Bottoms Up

Beer and wine in the Bay Area and beyond

Vintners Club tasting results; Ridge finishes last

By Jessica Yadegaran
Tuesday, August 28th, 2007 at 4:40 pm in Uncategorized.

The view from the Carnelian Room’s exclusive, 52nd-floor Wine Room set the mood for last night’s high-end California Cabernet tasting. As the smoky pastel haze settled on the Bay Bridge, the 65 members of the elite Vintners Club took their seats and got to sniffing, swirling, sipping and ultimately judging.

There wasn’t much discussion during this portion of the evening. It reminded me of the Judgment of Paris reenactment at Copia, May of 2006. Save for a clicking glass or two, you could’ve heard a pin drop in that room, and it was the same here.

We were tasting blind 12 (A-L) of the finest Cabernet wines made in California, if not the world. This is a serious wine club, with serious members and a 36-year history. This was their 1,466th tasting. Wine importers, top winemakers, serious collectors. I had the pleasure of sitting next to Treasurer Lalita Waterman, who I learned shares a similar palate to me. To my left, Domaine Chandon’s winemaker James Kress. Across the table was a lovely Danville couple, the Silvas, who have an impress 1,000-plus bottle cellar.

I loved the Vintners Club’s extended Wine Wheel, modified to include nutty aromas (walnut, hazelnut and almond). They’d opened the bottles around 1:30 p.m., Lalita told me, and poured the wines around 4:45 p.m. The tasting began promptly at 6 p.m.

I mention this because many of the wines, we all concluded, were a bit off and no one could figure out quite what it was. Clarity was minimal, I thought, and the nose on many of the wines was tight, closed. What’s more, a few were imbalanced and flawed, according to Kress’ copious notes. Unusual, considering most of us were very familiar with these wines, the likes of Shafer, Ridge and Corison, albeit older vintages. Most were 2004 vintages, ranged in price from $65 to $217, and command five-year waiting lists.

My favorite wine: I voted the Caymus Vineyards Special Selection Napa Valley as my #1. So did Lalita. It was silky and full and gorgeous; it stood up to its Napa Valley roots with big dark fruits, chewy tannins and even some green and black olives in the back of the nose. I thought it was true to varietal, something a lot of the thinner bodied, jammy wines did not command.

Before Lalita announced the results of the blind tasting, Paul Draper, Ridge’s legendary winemaker and a Vintners Club member, spoke about his traditional training and the terroir of his Santa Cruz appellation that produces the Judgment winner, Monte Bello. He’s a great man. A class act and a star, so what I’m about to tell you probably didn’t phase him much. The Ridge Monte Bello finished last in the blind tasting. I ranked it 4th.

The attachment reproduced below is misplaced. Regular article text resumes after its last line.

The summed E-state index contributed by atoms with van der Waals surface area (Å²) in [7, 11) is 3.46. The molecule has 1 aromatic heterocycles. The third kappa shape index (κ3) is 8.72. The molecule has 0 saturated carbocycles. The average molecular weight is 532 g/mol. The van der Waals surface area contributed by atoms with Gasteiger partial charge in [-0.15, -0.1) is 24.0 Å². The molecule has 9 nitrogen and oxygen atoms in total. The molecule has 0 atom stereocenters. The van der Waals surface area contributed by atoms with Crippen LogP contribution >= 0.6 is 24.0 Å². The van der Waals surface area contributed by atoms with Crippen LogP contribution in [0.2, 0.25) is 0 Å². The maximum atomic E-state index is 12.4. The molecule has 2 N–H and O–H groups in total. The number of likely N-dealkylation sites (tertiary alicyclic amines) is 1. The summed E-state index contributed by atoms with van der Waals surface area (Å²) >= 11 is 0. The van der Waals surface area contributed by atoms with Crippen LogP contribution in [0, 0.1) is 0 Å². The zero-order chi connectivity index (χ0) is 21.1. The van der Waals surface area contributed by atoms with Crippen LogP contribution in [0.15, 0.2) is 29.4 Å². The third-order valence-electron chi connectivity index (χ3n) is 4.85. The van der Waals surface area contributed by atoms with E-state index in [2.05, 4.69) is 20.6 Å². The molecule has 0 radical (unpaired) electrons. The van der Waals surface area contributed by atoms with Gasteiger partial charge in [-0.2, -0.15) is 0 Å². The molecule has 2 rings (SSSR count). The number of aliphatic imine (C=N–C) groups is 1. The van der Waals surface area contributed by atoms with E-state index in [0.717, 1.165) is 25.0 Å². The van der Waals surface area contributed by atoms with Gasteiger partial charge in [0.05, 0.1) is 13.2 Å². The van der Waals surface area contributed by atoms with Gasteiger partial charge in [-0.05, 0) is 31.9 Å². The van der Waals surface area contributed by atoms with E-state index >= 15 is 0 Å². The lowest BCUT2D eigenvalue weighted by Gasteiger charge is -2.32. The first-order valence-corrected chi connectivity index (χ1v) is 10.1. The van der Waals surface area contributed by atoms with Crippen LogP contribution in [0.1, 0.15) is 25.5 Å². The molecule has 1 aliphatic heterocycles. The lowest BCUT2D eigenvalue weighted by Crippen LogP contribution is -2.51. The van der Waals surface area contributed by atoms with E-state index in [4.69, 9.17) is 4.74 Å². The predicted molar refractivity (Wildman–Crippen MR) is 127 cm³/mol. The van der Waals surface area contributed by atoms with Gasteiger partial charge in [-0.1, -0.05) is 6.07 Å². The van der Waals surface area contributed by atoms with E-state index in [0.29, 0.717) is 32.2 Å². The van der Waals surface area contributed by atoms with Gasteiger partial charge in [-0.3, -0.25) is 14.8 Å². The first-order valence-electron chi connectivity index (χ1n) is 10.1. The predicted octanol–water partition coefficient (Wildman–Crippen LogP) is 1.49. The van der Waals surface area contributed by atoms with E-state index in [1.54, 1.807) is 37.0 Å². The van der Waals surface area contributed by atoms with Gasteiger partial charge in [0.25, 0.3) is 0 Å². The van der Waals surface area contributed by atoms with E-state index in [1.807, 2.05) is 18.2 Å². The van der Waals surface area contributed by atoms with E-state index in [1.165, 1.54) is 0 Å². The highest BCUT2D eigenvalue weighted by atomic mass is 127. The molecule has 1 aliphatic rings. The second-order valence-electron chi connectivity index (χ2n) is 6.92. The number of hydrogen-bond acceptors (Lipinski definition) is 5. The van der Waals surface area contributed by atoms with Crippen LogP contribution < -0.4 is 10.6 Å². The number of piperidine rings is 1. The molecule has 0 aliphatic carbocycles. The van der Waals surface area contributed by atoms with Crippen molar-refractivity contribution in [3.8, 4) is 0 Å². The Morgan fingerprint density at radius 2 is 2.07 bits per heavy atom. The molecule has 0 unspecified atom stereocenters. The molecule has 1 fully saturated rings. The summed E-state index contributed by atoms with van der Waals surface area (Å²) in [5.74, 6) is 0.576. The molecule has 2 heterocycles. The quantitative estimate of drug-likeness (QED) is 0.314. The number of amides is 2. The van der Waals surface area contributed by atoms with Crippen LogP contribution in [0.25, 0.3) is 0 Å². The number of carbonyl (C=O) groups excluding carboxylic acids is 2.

The group’s #1 was Rocca Family Vineyard’s Yountville Napa Valley, the second most affordable wine, at $65, in the tasting. I ranked it 6th. Shafer’s Hillside Select, the cult wine of cult wines and one I still dream about after tasting it during Premiere Napa Valley earlier this year, came in 3rd. I voted it 8th. There you have it.

What does all this mean? Vintage vintage. Aging aging. I think we should go back and taste these wines next year. 2001 continues to go down as my favorite year for Cabernet, but now that I think about it, I felt that way in 2004. What is extremely interesting is how these wines will play out to the French, who will taste many of them as a group for the first time in Bordeaux on October 19. The Danville couple I mentioned is going. The Vintners Club has deep ties to Bordeaux, and when the chateau owners and winemakers from Margaux, Mouton Rothschild and Lafite-Rothschild among others expressed interest in a blind tasting of Cali cabs, the Tiburon-based club was happy to organize.

Until then, here are the 12 wines along with group ranking and price. Cheers.

1st Place: Rocca ($65)
2nd Place: Garguilo Money Road Ranch ($70)
3rd Place: Shafer Hillside Select ($217)
4th Place: Ramey Pedregal Vineyard ($152)
5th Place: Kendall-Jackson Stature ($103)
6th Place: Caymus Special Selection ($147)
7th Place: Flora Springs Out-of-Sight Vineyard ($92)
8th Place: Williamson Wines Atlas Peak ($62)
9th Place: Chappelet Pritchard Hill Estate Vineyard ($135)
10th Place: Corison Kronos Vineyard ($135)
11th Place: Dominus Estate Yountville ($132)
12th Place: Ridge Monte Bello ($217)

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  • http://farmsteadcheesesandwines.com/wordpress jeff diamond

    Surprised to see that the Ridge finished last. What was the vintage?

    Also, it sells for $120 retail, not inthe $200 range.

    Great blog!!

  • jaw

    Do you know of any articles written about the group from Oklahoma that was in Napa this weekend touring wineries and having private lunches with the owners of serveral wineries? Were they there to buy a specific winery?

  • http://cctextra.com/blogs/corkheads Jessica

    I do. No articles written yet, but I can tell you that they were scouring the Valley for a prime hillside vineyard to produce wines under the Meeker 31 label. Heard of it? Oh you will. Otherwise I’m sworn to secrecy. That’s how they roll.

  • http://cctextra.com/blogs/corkheads Jessica

    Jeff — thanks for the post. The Monte Bello was from 2004. Even Paul Draper commented that it was off. The Vintners Club shows that wine as retailing for $217, but it could be an error. Thanks again!